Thilthorpe needs to clunk marks. Fogarty needs to crash and bash his way into packs. And if they can start sharing this load to the point where each player has six or seven games where they register three-or-more goals, this Adelaide forward line is going to become something that gives the opposition nightmares.

The apprenticeship under the guidance of Tex Walker is coming to an end at Adelaide. Time for a couple of the big fellas to start going into business for themselves.



You know, they may not have a big star defender like Harris Andrews, or Jacob Weitering, but the Crows are stacked when it comes to capable, reliable defenders.

I am sure there were moments in 2023, as the injuries in defence started to mount, that Adelaide supporters threw their hands up in the air and wondered what they’d done to deserve it.

But a funny thing happened on the way to having no real defence. Others stepped up and started to have an impact.

Josh Worrell was a bit of a forgotten man for the Crows, but he became an important part of the back six in the second half of the season. Mitch Hinge emerged as a fantastic rebound defender, allowing Jordan Dawson the freedom to start working in the midfield more often (is there anywhere he cannot play?), and James Borlase began to show plenty playing as a key position defender over the last four games, as well.

Yes, losing Jordon Butts and Nick Murray was a bit of a crisis, but look what it unearthed when they went down!

Adelaide now possess this plethora of capable defenders that seem devoid of ego. Individually, they are not going to turn heads, but as a collective, there is something about this unit that feels as though it could be special – premierships are won by teams with selfless defences. Others will get the accolades – the forwards like Rankine, Walker, and Rachele will be hailed as match winners all throughout the season, but  defence boasting the Adelaide “No Name” defence could end up being the unsung heroes of this team in 2024.

In addition, the Crows swooped in to grab Daniel Curtin at pick eight after working a deal with GWS to move up the order. It was a bold move from Adelaide, who see Curtin becoming part of this defence over the next few years.

Know what’s funny?

Last year I wrote an article about how the Crows were stacking their forward line. The recruitment of Rankine, the form of Tex, and the emergence of Rachele as a genuine threat made it seem as though they had a real focus on bolstering the attack, but in another case of the forwards getting all the attention, this club was also building a pretty formidable defence.

Murray, Butts, Worrell, Hinge, Milera, Michalanney, Borlase, Curtin, Brodie Smith, Brayden Cook, and Chayce Jones working off half-back at times, as well… that’s  pretty bloody good pool of talent to draw from. And in a league that can be a war of attrition at times, this sort of depth is to be admired.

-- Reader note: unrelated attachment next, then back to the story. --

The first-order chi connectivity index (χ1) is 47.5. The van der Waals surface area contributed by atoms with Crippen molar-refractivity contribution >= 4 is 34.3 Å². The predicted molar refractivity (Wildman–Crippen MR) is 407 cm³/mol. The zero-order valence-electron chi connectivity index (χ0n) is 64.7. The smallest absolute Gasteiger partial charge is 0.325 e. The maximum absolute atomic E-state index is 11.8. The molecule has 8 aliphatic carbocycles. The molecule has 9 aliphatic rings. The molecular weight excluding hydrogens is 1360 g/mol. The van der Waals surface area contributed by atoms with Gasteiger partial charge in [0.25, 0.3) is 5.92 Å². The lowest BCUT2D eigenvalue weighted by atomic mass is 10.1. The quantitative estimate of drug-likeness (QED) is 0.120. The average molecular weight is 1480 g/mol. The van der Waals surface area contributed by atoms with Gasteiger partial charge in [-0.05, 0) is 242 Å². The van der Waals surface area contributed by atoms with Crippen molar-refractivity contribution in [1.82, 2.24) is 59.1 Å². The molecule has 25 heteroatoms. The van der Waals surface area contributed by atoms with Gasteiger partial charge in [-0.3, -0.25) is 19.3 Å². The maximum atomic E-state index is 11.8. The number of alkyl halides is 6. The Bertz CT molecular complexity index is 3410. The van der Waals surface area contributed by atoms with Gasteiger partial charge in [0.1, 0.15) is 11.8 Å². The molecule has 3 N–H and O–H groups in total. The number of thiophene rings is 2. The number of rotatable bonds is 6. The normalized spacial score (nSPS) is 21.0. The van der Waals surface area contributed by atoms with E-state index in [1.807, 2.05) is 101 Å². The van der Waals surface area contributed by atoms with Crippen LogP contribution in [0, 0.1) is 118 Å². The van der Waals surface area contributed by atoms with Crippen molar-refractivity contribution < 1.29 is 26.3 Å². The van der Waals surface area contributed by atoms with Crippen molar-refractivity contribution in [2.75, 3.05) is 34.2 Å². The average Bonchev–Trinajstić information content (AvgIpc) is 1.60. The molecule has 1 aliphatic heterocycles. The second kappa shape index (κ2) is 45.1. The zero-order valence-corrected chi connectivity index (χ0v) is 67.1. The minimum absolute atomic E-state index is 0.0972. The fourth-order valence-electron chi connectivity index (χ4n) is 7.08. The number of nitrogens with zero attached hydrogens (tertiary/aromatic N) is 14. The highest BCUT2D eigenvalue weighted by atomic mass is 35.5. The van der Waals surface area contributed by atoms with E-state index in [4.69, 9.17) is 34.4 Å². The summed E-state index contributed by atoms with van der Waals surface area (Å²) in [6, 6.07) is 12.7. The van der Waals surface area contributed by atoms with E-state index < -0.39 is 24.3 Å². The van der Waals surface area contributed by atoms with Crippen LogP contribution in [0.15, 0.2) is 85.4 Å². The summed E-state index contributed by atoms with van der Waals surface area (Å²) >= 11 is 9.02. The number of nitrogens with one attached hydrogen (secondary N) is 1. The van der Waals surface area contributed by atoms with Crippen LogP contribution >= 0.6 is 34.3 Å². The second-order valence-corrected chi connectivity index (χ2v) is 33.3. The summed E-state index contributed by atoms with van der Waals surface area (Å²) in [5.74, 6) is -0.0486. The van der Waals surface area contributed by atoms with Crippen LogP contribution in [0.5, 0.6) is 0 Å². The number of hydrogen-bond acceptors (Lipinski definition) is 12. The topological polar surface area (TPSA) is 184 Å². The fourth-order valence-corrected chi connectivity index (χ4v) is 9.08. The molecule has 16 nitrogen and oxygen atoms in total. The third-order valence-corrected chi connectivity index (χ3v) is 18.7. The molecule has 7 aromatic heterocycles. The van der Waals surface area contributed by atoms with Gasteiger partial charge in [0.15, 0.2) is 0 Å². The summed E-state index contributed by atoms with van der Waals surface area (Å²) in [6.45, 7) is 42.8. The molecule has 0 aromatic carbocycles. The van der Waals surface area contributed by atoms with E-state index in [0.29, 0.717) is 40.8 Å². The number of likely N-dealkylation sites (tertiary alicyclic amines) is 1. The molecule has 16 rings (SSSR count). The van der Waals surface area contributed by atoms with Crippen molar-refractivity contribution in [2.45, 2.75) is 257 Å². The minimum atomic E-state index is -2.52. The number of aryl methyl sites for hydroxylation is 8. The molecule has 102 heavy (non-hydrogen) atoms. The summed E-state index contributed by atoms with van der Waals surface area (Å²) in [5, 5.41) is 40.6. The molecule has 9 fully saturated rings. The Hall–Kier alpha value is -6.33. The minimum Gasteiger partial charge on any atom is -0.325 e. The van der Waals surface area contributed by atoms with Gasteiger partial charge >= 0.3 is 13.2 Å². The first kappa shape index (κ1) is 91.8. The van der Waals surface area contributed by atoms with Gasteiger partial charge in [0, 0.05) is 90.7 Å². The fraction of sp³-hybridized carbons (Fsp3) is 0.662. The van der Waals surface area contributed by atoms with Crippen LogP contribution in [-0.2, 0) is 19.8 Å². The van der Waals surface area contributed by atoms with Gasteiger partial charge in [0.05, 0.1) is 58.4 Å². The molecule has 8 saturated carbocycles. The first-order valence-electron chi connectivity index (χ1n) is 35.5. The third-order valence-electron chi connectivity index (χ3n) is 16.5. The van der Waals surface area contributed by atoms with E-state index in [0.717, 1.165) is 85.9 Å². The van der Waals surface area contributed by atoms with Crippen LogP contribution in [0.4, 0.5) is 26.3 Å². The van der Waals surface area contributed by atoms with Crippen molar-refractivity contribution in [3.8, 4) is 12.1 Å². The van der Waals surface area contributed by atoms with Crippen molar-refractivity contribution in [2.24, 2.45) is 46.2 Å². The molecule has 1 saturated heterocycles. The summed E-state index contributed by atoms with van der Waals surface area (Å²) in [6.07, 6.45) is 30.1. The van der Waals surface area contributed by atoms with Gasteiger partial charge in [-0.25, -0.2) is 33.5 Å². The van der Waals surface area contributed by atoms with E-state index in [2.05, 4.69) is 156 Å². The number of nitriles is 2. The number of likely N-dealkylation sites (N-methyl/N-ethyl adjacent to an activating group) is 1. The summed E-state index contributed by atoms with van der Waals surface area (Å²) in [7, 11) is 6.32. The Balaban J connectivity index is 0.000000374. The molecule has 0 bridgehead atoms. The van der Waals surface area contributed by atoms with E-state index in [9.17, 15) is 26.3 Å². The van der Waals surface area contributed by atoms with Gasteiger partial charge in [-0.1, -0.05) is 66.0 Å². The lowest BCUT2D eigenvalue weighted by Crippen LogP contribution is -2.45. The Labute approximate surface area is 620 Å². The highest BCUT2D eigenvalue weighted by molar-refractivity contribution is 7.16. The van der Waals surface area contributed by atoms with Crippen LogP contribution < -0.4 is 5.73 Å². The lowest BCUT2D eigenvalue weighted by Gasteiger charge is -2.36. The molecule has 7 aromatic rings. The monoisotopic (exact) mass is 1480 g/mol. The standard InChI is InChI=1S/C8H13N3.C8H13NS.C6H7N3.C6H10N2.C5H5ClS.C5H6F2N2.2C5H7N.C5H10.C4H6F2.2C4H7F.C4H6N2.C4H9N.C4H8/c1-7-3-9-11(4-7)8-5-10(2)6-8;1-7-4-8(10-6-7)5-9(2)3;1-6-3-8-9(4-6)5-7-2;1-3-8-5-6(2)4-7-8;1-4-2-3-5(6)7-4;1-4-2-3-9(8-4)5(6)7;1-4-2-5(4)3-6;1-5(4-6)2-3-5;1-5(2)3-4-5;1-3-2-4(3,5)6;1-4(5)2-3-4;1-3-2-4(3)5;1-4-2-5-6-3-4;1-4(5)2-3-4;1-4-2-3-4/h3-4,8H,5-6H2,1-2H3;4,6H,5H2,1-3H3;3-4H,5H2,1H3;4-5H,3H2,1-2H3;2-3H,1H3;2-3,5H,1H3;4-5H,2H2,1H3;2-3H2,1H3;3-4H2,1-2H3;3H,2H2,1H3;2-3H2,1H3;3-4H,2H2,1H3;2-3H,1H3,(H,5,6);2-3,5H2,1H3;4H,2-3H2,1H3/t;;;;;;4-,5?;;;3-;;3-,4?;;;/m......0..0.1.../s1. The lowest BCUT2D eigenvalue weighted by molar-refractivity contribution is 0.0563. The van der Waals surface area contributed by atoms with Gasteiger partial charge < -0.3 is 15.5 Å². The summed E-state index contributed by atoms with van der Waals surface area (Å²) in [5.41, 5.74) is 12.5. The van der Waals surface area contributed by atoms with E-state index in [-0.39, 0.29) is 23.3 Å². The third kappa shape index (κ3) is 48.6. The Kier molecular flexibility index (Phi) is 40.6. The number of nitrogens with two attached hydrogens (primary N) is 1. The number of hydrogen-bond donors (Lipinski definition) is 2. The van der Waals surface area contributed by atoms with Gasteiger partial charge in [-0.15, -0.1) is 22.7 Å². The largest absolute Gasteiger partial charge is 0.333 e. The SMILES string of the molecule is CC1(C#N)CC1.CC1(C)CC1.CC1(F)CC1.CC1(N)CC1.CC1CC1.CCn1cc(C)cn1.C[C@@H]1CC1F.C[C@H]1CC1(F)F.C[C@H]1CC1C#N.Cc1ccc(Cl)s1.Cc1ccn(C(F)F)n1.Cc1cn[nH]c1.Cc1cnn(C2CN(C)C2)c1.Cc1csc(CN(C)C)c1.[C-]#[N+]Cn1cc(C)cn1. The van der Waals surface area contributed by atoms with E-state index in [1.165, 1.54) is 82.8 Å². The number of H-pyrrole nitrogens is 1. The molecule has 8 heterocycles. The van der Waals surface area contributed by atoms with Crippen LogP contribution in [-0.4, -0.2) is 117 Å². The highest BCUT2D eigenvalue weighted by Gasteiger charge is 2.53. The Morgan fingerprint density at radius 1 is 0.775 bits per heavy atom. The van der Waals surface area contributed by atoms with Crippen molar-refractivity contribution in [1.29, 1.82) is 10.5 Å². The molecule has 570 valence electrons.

Now… they just have to fit them all in and keep this group together as much as possible.



Did you just read the section above? I hope so, because it kind of gives you the answer you need.

I like Tom Doedee. I like what he did when he was promoted into the team when Jake Lever flew the coop. I liked the way he started to become a leader in the team, and I liked the courage he displayed when he played the game for the Crows. That should give you plenty of information regarding the way I view him.

And it should give context as to the follwing comment.

The Crows will not miss him one bit.

They have learnt to live life without Tom Doedee and had prepared for his departure. Hell, maybe they were well aware that he was indecisive on whether he stayed or left when they made Dawson captain. Maybe the appointment of Dawson was the straw that broke the camel’s back for Doedee? I really don’t know, but what I do know is that Adelaide have been phenomenal in finding replacements for the position Doedee occupied at the club. Hell, Doedee WAS the replacement at one stage, so the fact he was eventually rated so highly is testament to the way the Crows recruit and develop their defenders.

I hope he goes well at Brisbane. I hope he plays some great footy and slots in alongside Harris Andrews and Jack Payne to make a very handy defensive trio once he is fully recovered, but I do not think anyone at Adelaide as lost a wink of sleep over his departure. They’ve simply moved on to Josh Worrell, Max Michalanney, and Mitch Hinge.

And all that is with no ounce of desrespect intended for Doedee. The Crows can just cover his loss, that’s all.



Oh yes… he’s been a bit of a tease.

Can I make a prediction without you guys laughing at me? We’re amongst friends, right?


Izak Rankine has the capacity to be a more potent small forward in 2024 than Charlie Cameron. I say this being a Cameron fan, having been appalled at the way he had been overlooked by All-Australian selectors for years despite being the best small man in the game for the past five years. He got his second AA blazer in 2023, but Rankine should be eyeing off his first one this season and it could be at the expense of Cameron.

If I were him, I’d get fitted.

Prior to his late-season injury, Rankine was on-track for his first two-goal-per-game season, but just one snag in his final two games of the season saw his average drop down to 1.8 per game.

He was everything the Crows wanted him to be in his first year with the club, and the thing is, I always believe a player needs a good 12 months to really feel part of the place and adjust to his new surroundings, new coach, and new teammates. If Rankine was able to deliver in year one as a Crow, what could he have in store in year two.

It’s a good question.

The last player to average 20 disposals and two goals per game was Stevie Johnson, way back in 2011.

Rankine has the capacity to become the next man to do just that. Working in tandem with Josh Rachele, he is able to work into the midfield, pick up plenty of the footy and sneak back inside 50 to become dangerous.

For a while, I wondered whether Rankine was going to be more sizzle than steak. He had the flashiness, had the flair, had the highlight plays about him, but he didn’t have the consistency or the defensive work ethic. We saw that swing back toward a more favourable position in 2023. Now, he just has to solidify those aspects of his game and he’ll have the balance of sizzle and steak just right.

A 50-goal season is not out of the question for him and a spot in the AA team beckons for him.


This concludes the free section of our preview. You are more than welcome to join as a member and continue to read. Cheers.


As mentioned above, the first five questions are free – the next 14-15 are for our members. Yep, I believe my work is worth twenty-five cents per day. If you don’t, that’s fine. You’re welcome to join and keep reading